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DLA: Appeal for child aged 9 with ADHD.

 

The CASA
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Community Advice Services Association

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I have a confession I have never done a DLA appeal for a child. I was contacted today by a mum who is desperate. The appeal is on Tuesday and I intend to prepare over the weekend. I comprehend the principle that a child has to have needs substantially more than another child of the same age. The mother has sent me a list of the girl’s behaviour, which I want to turn into a submission for Tuesday. I am asking for any suggestions and case law which will support the girl’s appeal?.
It seems to me that this area of law is sparse and not used enough. Am I correct?
Here is the bullet points list the mother gave me, which might help some kind selves to help me. Personally, I am concerned about the amount of medication, which is prescribed for the child. However, this might help her appeal if they have distinct side effects like drowsiness etc. Thank you for your help!
• Has a very low attention span.
• Has a very low retention span.
• Cannot sit still and will constantly fidget.
• Will shout out an answer to a question without waiting to be asked.
• Will loose things such as pens, pencils.
• Will take any opportunity to run, skate, hoverboard, climbing, playfighting, even indoors and when consistently
    being told off.
• Prefers to play with younger children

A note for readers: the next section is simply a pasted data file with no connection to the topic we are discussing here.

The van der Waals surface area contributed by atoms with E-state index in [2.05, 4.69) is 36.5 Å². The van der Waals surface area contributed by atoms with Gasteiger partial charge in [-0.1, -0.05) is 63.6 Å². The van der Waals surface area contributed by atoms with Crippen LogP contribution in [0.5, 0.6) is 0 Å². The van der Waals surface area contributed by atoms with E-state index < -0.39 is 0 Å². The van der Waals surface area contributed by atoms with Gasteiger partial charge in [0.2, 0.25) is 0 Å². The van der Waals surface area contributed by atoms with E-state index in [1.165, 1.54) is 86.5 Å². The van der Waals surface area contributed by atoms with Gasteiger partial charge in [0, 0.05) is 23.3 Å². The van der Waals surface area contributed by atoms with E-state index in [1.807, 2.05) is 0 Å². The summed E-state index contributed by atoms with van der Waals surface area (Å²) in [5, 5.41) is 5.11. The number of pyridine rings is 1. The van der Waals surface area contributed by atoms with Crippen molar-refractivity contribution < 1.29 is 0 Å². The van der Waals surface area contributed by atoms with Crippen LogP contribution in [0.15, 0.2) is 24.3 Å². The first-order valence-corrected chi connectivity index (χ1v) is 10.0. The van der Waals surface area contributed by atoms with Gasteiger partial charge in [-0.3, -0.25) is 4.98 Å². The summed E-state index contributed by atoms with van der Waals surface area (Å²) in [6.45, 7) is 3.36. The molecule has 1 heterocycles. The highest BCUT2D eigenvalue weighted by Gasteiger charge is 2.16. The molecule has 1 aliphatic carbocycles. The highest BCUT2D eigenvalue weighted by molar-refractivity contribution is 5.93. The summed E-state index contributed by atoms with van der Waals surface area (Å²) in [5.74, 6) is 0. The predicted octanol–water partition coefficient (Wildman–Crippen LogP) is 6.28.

• Does not understand she has to wait her turn.
• Will join in with others by being abrupt or loud.
• Cannot take on more than one instruction at a time.
• Must be continually reminded daily to do basic hygiene tasks such as wash, brush teeth, brush hair.
• Will not go the toilet until she is about to wet herself and will wet herself if tickled or shocked.
• Does not like multi-choice and prefers only 1 or 2 options.
• re
• Prefers to sleep under her bed on the floor.
• Is waking up through the night and playing or wandering downstairs to eat breakfast thinking its time to get up
    even though it’s is 2am, or any time throughout the night and must be listened out for so installed gate so I can
    hear it opening.
• Does not keep bedroom tidy and does not seem to notice the mess.
• Will consistently empty products such as shampoo, conditioner or moisturizer down the sink.
• Has no real concept of danger as has been knowing to wander off to find children to play with?
• Will climb on top of sheds or gates or hang upside down on swings.
• Will say things that are not thought out, often inappropriate.
• Ruby has no real sense of time, would not know the difference between 5 minutes and 30 if told to wait that l
    ong. Does not understand later.
• Has difficulty understanding hot from cold unless touched.
• Has difficulty in understanding expressions and idioms such as its raining cats and dogs.
• Will not wear anything restricting.
• Cannot blow her nose.
• Will become anxious about noises she doesn’t know but will become extremely anxious upon hearing a
      motorcycle or anybody talking about needles.
                                                                                             

Ruby- Medication
• Ruby was diagnosed with ADHD on 13/10/17
• Prescribed 10mg of Meikinet XL.
• Reduced to 5mg as unsure of medication and side effects.
• Increased medication to 10mg on 25/5/18.
• Prescribed Chlorophenamine 2mg 5ml nightly to aid with sleep.

     
WROTricia
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Advice Works, Renfrewshire